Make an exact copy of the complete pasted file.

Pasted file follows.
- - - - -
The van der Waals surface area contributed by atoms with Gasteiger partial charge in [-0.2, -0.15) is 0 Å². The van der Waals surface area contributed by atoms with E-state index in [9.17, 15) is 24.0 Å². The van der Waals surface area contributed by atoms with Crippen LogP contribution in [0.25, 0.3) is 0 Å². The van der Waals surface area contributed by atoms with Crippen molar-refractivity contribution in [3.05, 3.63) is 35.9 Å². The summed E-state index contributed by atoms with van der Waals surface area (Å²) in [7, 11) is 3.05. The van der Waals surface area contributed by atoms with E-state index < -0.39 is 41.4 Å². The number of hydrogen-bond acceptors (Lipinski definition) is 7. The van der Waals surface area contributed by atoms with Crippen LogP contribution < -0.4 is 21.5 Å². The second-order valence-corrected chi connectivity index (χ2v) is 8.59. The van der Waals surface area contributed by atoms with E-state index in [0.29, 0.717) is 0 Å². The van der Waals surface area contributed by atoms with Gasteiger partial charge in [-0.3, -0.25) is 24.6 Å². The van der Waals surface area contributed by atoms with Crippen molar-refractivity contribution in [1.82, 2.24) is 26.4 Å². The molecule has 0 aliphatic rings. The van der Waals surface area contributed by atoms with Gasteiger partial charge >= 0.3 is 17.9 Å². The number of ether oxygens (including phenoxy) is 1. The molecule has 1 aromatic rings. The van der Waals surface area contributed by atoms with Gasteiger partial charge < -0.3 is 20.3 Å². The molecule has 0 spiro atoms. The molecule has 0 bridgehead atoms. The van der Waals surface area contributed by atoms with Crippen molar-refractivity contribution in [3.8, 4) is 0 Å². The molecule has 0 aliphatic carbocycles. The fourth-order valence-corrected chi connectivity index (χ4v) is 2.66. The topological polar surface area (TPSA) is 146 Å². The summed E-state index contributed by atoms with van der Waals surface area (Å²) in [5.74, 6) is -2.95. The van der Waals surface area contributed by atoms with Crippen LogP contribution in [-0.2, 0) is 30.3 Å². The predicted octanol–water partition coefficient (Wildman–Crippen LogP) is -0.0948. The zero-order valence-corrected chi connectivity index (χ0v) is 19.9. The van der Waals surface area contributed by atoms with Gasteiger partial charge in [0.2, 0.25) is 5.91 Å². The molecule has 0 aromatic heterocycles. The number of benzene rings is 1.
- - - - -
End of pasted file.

The van der Waals surface area contributed by atoms with Gasteiger partial charge in [-0.2, -0.15) is 0 Å². The van der Waals surface area contributed by atoms with E-state index in [9.17, 15) is 24.0 Å². The van der Waals surface area contributed by atoms with Crippen LogP contribution in [0.25, 0.3) is 0 Å². The van der Waals surface area contributed by atoms with Crippen molar-refractivity contribution in [3.05, 3.63) is 35.9 Å². The summed E-state index contributed by atoms with van der Waals surface area (Å²) in [7, 11) is 3.05. The van der Waals surface area contributed by atoms with E-state index < -0.39 is 41.4 Å². The number of hydrogen-bond acceptors (Lipinski definition) is 7. The van der Waals surface area contributed by atoms with Crippen LogP contribution < -0.4 is 21.5 Å². The second-order valence-corrected chi connectivity index (χ2v) is 8.59. The van der Waals surface area contributed by atoms with E-state index in [0.29, 0.717) is 0 Å². The van der Waals surface area contributed by atoms with Gasteiger partial charge in [-0.3, -0.25) is 24.6 Å². The van der Waals surface area contributed by atoms with Crippen molar-refractivity contribution in [1.82, 2.24) is 26.4 Å². The molecule has 0 aliphatic rings. The van der Waals surface area contributed by atoms with Gasteiger partial charge >= 0.3 is 17.9 Å². The number of ether oxygens (including phenoxy) is 1. The molecule has 1 aromatic rings. The van der Waals surface area contributed by atoms with Gasteiger partial charge < -0.3 is 20.3 Å². The molecule has 0 spiro atoms. The molecule has 0 bridgehead atoms. The van der Waals surface area contributed by atoms with Crippen molar-refractivity contribution in [3.8, 4) is 0 Å². The molecule has 0 aliphatic carbocycles. The fourth-order valence-corrected chi connectivity index (χ4v) is 2.66. The topological polar surface area (TPSA) is 146 Å². The summed E-state index contributed by atoms with van der Waals surface area (Å²) in [5.74, 6) is -2.95. The van der Waals surface area contributed by atoms with Crippen LogP contribution in [-0.2, 0) is 30.3 Å². The predicted octanol–water partition coefficient (Wildman–Crippen LogP) is -0.0948. The zero-order valence-corrected chi connectivity index (χ0v) is 19.9. The van der Waals surface area contributed by atoms with Gasteiger partial charge in [0.2, 0.25) is 5.91 Å². The molecule has 0 aromatic heterocycles. The number of benzene rings is 1.